Updated: July 18, 2012 6:19AM
About the time John Belushi, on break from filming “The Blues Brothers” (1980), was hustling folks into Sylvester’s Sneak Joint, the after-hours bar behind the Earl of Old Town, Earl Pionke was hustling hot dogs from his stand in front of the Earl.
“It was silver with a big umbrella, nice big wheels,” Pionke said during a conversation on the front porch of his Pullman home. He nodded toward a black SUV parked in the street and says, “About the size of that. I bought it in Queens, N.Y. I brought back the hot dogs and the tomatoed onions they didn’t have in Chicago. Tomato sauce and onions. And sauerkraut.
“But Chicago people didn’t want New York hot dogs. So after two months and many hot dogs, I just went with regular Slotkowski [garlic-laced sausages]. Their Polish was the best in town. From 3 until 4:30 in the morning, I’d have at least 20 people lined up for that Polish. I had carnations on top of my hot-dog stand for the ladies. I always played classical music on my portable radio — WFMT, of course.”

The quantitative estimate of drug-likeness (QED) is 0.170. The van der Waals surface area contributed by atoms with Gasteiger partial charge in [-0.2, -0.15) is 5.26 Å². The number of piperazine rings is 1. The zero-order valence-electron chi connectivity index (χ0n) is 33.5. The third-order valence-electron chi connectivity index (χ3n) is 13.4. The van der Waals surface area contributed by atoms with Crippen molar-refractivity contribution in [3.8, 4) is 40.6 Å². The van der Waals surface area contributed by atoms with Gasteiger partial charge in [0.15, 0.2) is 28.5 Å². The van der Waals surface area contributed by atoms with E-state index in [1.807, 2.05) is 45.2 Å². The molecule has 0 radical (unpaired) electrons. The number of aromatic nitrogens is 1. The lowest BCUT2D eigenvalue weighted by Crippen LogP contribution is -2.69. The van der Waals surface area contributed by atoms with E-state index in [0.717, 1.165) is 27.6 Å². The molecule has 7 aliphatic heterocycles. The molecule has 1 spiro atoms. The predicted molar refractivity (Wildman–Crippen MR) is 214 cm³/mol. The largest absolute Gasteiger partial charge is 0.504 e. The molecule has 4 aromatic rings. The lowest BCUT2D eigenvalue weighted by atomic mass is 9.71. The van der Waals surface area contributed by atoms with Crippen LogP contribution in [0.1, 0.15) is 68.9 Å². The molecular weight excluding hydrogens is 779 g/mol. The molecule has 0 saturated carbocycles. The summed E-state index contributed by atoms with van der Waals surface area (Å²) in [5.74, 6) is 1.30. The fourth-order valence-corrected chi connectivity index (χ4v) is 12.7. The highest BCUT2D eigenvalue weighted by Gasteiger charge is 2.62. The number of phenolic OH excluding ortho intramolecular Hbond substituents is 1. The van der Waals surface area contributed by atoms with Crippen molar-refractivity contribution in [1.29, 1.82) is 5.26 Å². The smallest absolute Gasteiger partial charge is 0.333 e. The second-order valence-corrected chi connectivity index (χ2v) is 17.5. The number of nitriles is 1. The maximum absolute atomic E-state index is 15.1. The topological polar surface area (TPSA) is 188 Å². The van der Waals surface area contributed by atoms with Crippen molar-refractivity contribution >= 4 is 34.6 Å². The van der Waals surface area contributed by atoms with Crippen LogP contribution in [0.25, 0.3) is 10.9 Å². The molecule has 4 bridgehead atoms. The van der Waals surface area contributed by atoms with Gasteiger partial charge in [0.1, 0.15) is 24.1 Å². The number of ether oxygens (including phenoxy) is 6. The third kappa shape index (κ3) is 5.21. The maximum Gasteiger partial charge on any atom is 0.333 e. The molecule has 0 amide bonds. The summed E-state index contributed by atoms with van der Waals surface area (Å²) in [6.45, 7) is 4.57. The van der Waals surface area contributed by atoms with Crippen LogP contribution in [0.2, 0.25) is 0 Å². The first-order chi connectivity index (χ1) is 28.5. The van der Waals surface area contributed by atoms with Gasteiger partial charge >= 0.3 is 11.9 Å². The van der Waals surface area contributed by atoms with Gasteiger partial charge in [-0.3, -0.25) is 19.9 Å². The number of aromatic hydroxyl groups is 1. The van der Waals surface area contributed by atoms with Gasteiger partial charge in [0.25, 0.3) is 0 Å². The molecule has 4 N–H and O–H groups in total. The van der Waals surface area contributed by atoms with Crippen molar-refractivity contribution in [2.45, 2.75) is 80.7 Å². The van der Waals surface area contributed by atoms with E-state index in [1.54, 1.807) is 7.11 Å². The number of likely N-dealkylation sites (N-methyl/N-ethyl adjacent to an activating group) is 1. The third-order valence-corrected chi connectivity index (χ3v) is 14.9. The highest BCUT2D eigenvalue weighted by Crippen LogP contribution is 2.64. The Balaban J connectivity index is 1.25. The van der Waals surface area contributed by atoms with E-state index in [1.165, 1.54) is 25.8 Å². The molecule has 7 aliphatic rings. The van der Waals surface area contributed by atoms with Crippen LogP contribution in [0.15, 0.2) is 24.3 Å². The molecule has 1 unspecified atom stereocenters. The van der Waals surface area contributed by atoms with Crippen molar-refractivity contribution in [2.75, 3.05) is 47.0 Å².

As John Prine once remarked, “He was trying to get the people getting out of Second City and hustle them into the Earl. It was a circus.”
While Pionke was a hands-on operator, he did recruit his talent to source out food.
“Stevie Goodman is in New York with [Chicago songwriter] Harry Waller,” Pionke said. “I go, ‘Steve, while you are there, go pick me a couple hundred pounds of hot dogs, bring them on the plane, they’ll charge you, so what?’ So he done it a couple times. The third time out, he says, ‘I’m done.’ I go, ‘What do you mean? I’ll pay you extra.’ He said, ‘You don’t need to pay me nothing.
“ ‘I’m just tired of having 12 dogs follow me all through the airport.’ ”